IntelBrief: Disarray at the G7
August 27, 2019
Bottom Line Up Front
• Early this week, the G7 countries concluded several days of meetings in Biarritz, France.
• U.S. President Donald Trump has been clear about his desire that Russia be readmitted into the group, although European leaders have taken a harder line.
• Europe has continued to demonstrate crucial leadership on climate change, notably French President Emmanuel Macron, who raised concerns over ongoing fires in Brazil’s Amazon rainforest.
• The Trump administration’s preference for transactional deals over genuine diplomacy featured prominently at the summit.
Early this week, leaders of the Group of 7 advanced industrialized countries, or G7, concluded several days of meetings in Biarritz, France. The group was previously known as the G8, but Russia was removed from the organization following its illegal invasion and annexation of Crimea in 2014. Since then, Russia has solidified its hold on Crimea and continued to arm and support separatists in eastern Ukraine. With Russian President Vladimir Putin determined to rebuild Russia into a legitimate great power, sanctions have failed to convince the Kremlin to change its behavior, thus leaving Moscow outside of the G7. U.S. President Donald Trump has been clear about his desire that Russia be readmitted into the group, although European leaders have taken a harder line.
President Trump spent a significant amount of his time at the conference on social media, where he denounced reports of disarray at the summit as ‘fake news.’ Trump tweeted that several of the world leaders at the summit ‘think the USA is doing so well and is stronger than ever before’ and asked him why the American media ‘hates’ the United States and ‘wants it to fail.’ Many people are highly skeptical that these alleged exchanges ever occurred. Next year, the United States will host a meeting of the G7, which could allow an opening for Trump to invite Putin to attend, even over the objection of other group members. Another curveball during the conference was the unannounced visit by Iranian Foreign Minister Mohammed Javad Zarif—invited by France to discuss Iran’s nuclear program. Zarif reportedly did not meet with President Trump during his brief stay. French President Emmanuel Macron is now attempting to arrange a meeting between President Trump and Iranian President Hassan Rouhani in the coming weeks.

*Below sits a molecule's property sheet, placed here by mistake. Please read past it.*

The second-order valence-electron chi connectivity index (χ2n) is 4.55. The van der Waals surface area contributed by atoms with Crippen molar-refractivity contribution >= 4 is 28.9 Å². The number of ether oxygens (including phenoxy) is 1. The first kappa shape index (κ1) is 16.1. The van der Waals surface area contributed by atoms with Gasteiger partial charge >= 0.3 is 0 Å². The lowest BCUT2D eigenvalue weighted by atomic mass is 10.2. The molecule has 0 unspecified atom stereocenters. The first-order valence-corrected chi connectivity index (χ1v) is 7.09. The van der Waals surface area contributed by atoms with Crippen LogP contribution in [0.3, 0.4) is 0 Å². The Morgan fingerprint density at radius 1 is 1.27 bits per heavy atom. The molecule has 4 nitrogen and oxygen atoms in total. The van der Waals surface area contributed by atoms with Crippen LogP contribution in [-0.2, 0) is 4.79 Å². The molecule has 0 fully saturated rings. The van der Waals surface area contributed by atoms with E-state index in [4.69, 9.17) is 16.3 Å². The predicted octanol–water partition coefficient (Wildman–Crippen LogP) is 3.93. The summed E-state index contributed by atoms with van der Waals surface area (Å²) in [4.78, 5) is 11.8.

The G7 agenda included a focus on climate change, an area where the Trump administration and most G7 countries are at odds. The U.S. government continues to promote the use of coal even as carbon limits in the atmosphere have passed critical levels and the polar regions are experiencing record warmth and melting. Addressing climate change requires a comprehensive global response that mitigates the damage already wrought to the environment, as well as the ancillary effects that may lead to food scarcity and conflicts over critical natural resources. Europe has continued to demonstrate crucial leadership in this area, as Macron pushed climate change as a major priority, raising concerns over ongoing fires in Brazil’s Amazon rainforest. Macron offered support to Brazil to help combat the fires, while also criticizing Brazilian President Jair Bolsonaro for his lack of leadership.
The Trump administration’s preference for bilateral ‘deals’ over working cooperatively through multilateral organizations featured prominently at the G7 summit. President Trump’s disdain for consensus often translates into being at odds with some of America’s closest allies on issues ranging from climate change to negotiating with Iran. Trump’s focus on the transactional aspects of every issue—the goal of ‘America First’ at all costs—has damaged long-standing ties with allies and key institutions in which the United States has long played a leading role. The abdication of American leadership in global institutions has opened the door for others to play a more active role in world affairs, which has led to a shifting realignment of the international system and greater uncertainty over the future of multilateral policy efforts.
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